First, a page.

Waratah Lahy at CMAG
- Martyn Jolly's Phantasmagoria
10 June to 5 September 2020
Waratah Lahy's work is featured in Canberra Museum and Gallery's exhibition Martyn Jolly's Phantasmagoria. Link to the exhibition here.
'For artist, art historian and now collector Martyn Jolly, the magic lantern shows that came to prominence in the mid nineteenth century were much more than just the antecedent of today’s PowerPoint presentation.
They were just as common, but for their nineteenth and early twentieth-century audiences they could be uncanny experiences of phantasmagoric apparitions, powerful moments of collective witnessing, virtual journeys to exotic places, intellectual revelations of new knowledge, or even prompts for communal praying and singing. His collecting began when he realised that to really understand and appreciate the ‘magic’ of these objects that they needed to be used and with fragile collections in museums out of bounds, he began his own.'
Vivienne Ferguson at SeeChange Jervis Bay Arts Festival
- Dingle + Hughes Collection Online
25 June to 30 September 2020
Represented artist, Vivienne Ferguson's work has been featured in the 2020 edition of SeeChange Jervis Bay Arts Festival, taking place this year online. Vivienne's work is part of the former MG Dingle + GB Hughes Collection, which was donated to Shoalhaven City Art Collection in 2008.
The full exhibition is viewable online here.
- Dog Park and Other Things, 2020
22 July to 8 August 2020
‘This series of paintings and watercolours are based on both real and imagined observations of people, their dogs, and the surrounding landscape. Most days begin in the early hours of the morning at the dog park with my own companion, Zozo, as people begin to trickle in with their dogs and the scenes from which I conceive my works come to life. This series exposes the half-seen glimpses of life at the dog park — as breeding and behaviour are scrutinised, friendships endure, intense rivalries form, unrequited love lingers, new life and death occur in the life of these dogs and their owners. I am fascinated by the change in environment, from the highly urbanised inner-city suburbs of Brisbane, to a dog park hidden and framed by tall trees and softened by birdsong.
I love the dogs, the people, and the trees - equally I think.’
- Jane Grealy
- Where Architecture Meets the Land, 2020
22 July to 8 August 2020
MAY SPACE is proud to present a new series of work by Agnes Tyson, Where Architecture Meets the Land.
This show examines the relationship between our built environment and the land on which it sits. These paintings depict buildings set in the natural surroundings of Australia. They portray various views from within and without built structures on the Australian bush landscape, investigating the interplay of organic forms, colours, and textures in the landscape with the geometric, angular shapes in architecture.
These paintings explore space, light, and sensation through their relationships with tone, colour, line, shape and composition. They seek to capture the kinaesthetic experience of being in the space they represent.
- Agnes Tyson, 2020
Catherine O'Donnell at Blacktown Arts Centre
- Close Encounters
23 July to 21 August 2020
Blacktown Arts Centre is celebrating their re-opening to the public with the exhibition, Close Encounters. All works in this group exhibition are from the Blacktown City Art Collection. Represented artist, Catherine O'Donnell was selected by visitors to Blacktown Arts Centre to feature in this reopening exhibition.
To see more and book tickets to the exhibition click here.
- Two minutes to midnight, 2020
12 - 29 August 2020
In 2019, a roiling surge of rage swept around the world.
Armed with placards and a unified voice, an army of adolescent activists skipped school, taking to the streets, stridently demanding an urgent halt to climate-change inaction. Now a new world hastens upon us. Inferno and infection, once the stuff of biblical stories and dystopian imaginings, are playing out as retribution for our environmental disdain. Meanwhile, The Doomsday Clock - a metaphorical timekeeper - continues its countdown to the apocalypse, ticking inexorably closer to midnight; the only deadline that we cannot ignore.
I am a parent, but I am also a human being complicit in our unravelling, and in the broken place that remains for my children. As they enter the abyss between child and adult, my charges are burdened not only with teenage angst, but with the aftermath of our complacency.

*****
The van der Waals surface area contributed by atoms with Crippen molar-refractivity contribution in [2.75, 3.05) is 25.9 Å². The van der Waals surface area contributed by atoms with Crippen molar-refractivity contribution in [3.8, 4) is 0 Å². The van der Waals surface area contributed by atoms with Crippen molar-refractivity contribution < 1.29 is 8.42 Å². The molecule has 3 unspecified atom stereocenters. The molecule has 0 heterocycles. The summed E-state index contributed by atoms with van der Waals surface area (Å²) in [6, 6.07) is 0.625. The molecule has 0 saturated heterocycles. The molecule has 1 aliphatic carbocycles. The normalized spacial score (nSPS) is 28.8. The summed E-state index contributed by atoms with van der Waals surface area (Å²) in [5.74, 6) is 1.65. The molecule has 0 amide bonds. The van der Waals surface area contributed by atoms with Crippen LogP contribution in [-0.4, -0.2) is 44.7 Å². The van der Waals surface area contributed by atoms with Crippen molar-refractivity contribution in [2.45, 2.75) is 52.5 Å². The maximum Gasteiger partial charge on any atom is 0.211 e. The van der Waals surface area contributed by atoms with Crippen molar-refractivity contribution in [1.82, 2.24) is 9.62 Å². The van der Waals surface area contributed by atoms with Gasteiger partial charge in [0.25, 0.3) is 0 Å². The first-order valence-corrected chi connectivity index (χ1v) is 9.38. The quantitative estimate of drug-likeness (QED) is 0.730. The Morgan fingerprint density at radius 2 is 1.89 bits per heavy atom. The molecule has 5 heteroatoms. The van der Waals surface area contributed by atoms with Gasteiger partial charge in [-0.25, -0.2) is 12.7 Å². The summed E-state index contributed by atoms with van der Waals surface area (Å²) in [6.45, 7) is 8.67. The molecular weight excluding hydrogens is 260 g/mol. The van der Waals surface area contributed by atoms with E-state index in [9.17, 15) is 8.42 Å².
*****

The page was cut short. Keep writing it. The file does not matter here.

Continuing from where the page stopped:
- Rebecca Hastings, 2020
Rebecca Hastings is a recipient of a 2020 Independent Makers and Presenters Project Grant, Arts SA.
- Among Leaves and Twigs
12 to 29 August, 2020
Hidden from the sharp eyes of robots and other creatures, I find solace in closets, cupboards and cardboard boxes. But if I were a bug, maybe the size of an ant or smaller, I could secure myself from enemies in amongst the leaves and twigs. I could wrap myself up in a bubble of silk and saliva; building a palatial palace under a leaf.
- Mylyn Nguyen, 2020
Image: Mylyn Nguyen, You can find me up on the highest tree 2020, charcoal, ink, pastel, paper, plastic, resin, fibre, eucalyptus leaf.
Catherine O'Donnell at Hazelhurst Arts Centre
- The Home, 2020
29 August to 8 November 2020
Represented artist Catherine O'Donnell is one of six artists featured in The Home, an exhibition curated by Carrie Kibbler at Hazelhurst Arts Centre.
- Memory Palace, 2020
2 - 19 September
the plastic space
where my child-mind
once made snowmen
until the pink fingers––
somewhere, a monkey's paw;
black as a
and at last
there –– where
the gumamela grows
in thick thatches
until the trunk bends
and the corner breaks
leaving only the
- Loribelle Spirovski, 2020
By a thread
- A group exhibition curated by Amy Hill and Eleanor Megna
23 September to 17 October 2020
Fibre and textile practices have long been associated with juxtaposing positions. Associations with gender and domesticity, arguments of its legitimacy as an art form, and its utilisation in aiding revolutionary change has embedded fibre art with an inherent politicisation. The power of fibre as an art making material lies in this complex history and intrinsic non-neutrality.
The artists contributing to this exhibition approach fibre practices from varied backgrounds; as painters, sculptors, drawers, or a combination of the canonical mediums. Drawing on their experiences, culture, and knowledge, these artists utilise and explore fibre to create compelling artworks.
Contributing artists: Anna Dunnill, Graziela Guardino, Aerial Morallos, Al Munro, Mylyn Nguyen, Chloe Smith (I Make Soft Food), Nina Walton, and Lisa Woolfe.
Ruth Ju-Shih Li - Taiwan Ceramics Biennale, 2020
- Represented artist, Ruth Ju-Shih Li, Special Prize Winner 2020
9 October 2020 to 11 April 2021
Represented artist Ruth Ju-Shih Li has been selected to participate in the Taiwan Ceramic Biennale and International Competition for 2020.
Established in 2004, the Taiwan Ceramics Biennale is organised by the New Taipei City Government and hosted at the New Taipei City Yingge Ceramics Museum.
Ruth Ju-Shih Li's entry Florilegium has been selected as a Special Prize winner for the Biennale.